GREEN BAY – With the bye week off, Ryan Taylor wasn’t at Lambeau Field last week. That meant the NFL, when it decided to fine the Green Bay Packers second-year tight end a whopping $21,000 for his block on Arizona Cardinals Rashad Johnson on Nov. 4, couldn’t send the customary FedEx envelope containing the bad news.
Instead, the league told Taylor’s agent, who called to inform his client of the fine last Wednesday.
“Definitely not the way you want to start a vacation,” Taylor said Wednesday after practice. “I almost had a heart attack. I was on the plane. It was definitely a surprise.”
Taylor said he is appealing the fine and isn’t looking for it to simply be reduced – he wants it “overturned” completely. Packers coach Mike McCarthy wouldn't talk about the fine, which came on a play for which Taylor was not flagged by the officials.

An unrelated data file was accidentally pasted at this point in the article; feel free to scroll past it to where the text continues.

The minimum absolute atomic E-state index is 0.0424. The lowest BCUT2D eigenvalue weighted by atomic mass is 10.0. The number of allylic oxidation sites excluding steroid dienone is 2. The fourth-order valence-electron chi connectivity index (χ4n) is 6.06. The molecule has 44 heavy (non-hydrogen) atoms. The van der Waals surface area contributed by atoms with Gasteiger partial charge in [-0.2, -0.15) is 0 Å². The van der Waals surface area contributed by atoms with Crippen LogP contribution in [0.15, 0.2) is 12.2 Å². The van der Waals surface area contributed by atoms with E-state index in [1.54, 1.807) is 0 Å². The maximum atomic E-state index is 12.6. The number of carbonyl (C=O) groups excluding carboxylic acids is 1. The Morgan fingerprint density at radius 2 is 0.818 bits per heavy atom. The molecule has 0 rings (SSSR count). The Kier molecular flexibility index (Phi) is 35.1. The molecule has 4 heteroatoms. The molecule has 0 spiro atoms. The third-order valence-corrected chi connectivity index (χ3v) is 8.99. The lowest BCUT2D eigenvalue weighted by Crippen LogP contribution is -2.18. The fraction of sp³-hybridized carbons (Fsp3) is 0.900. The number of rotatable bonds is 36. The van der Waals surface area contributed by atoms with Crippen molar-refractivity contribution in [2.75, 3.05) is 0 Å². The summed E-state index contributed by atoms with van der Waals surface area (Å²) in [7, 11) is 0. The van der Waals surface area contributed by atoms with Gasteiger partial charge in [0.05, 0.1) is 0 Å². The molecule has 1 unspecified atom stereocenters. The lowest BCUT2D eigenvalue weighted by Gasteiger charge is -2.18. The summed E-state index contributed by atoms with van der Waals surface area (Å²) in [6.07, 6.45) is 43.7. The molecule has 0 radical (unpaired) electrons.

“We are in the appeals process. Obviously we do not agree with the assessment that the league made of the play,” Taylor said. “So right now we’re in the appeals process and I have faith in the system and hopefully it’ll be overturned.
“Their interpretation of the rules is not how I read it. I definitely thought it was a clean block.”
The play occurred during Randall Cobb’s 28-yard punt return after the Cardinals went three-and-out on the opening possession of the game. The league determined that Taylor’s hit was an “illegal blindside” block and fined him accordingly. Cobb’s return led to the Packers’ first touchdown in a 31-17 victory.
“You know what? I don’t think I can change the way I play. Because the guy had an angle on the ball, he would’ve made the tackle had I not blocked him,” Taylor said. “I’m not going to just stop blocking guys who can make tackles on our ballcarrier because of an arbitrary rule.”
The $21,000 fine constitutes roughly 5 percent of Taylor’s $465,000 base salary for this year. Taylor said his better-paid teammates cannot chip in to help him pay for his fine but they have offered him their sympathy. Taylor said the only time he’s spent that much money at once was when he bought a new car after being drafted in the seventh round a year ago.
“I made a decision on the car. I don’t have much to show for (the hit),” Taylor said. “Obviously it’s a big hit, a big hit to my pocketbook. It is what it is. I guess it comes with the territory.”
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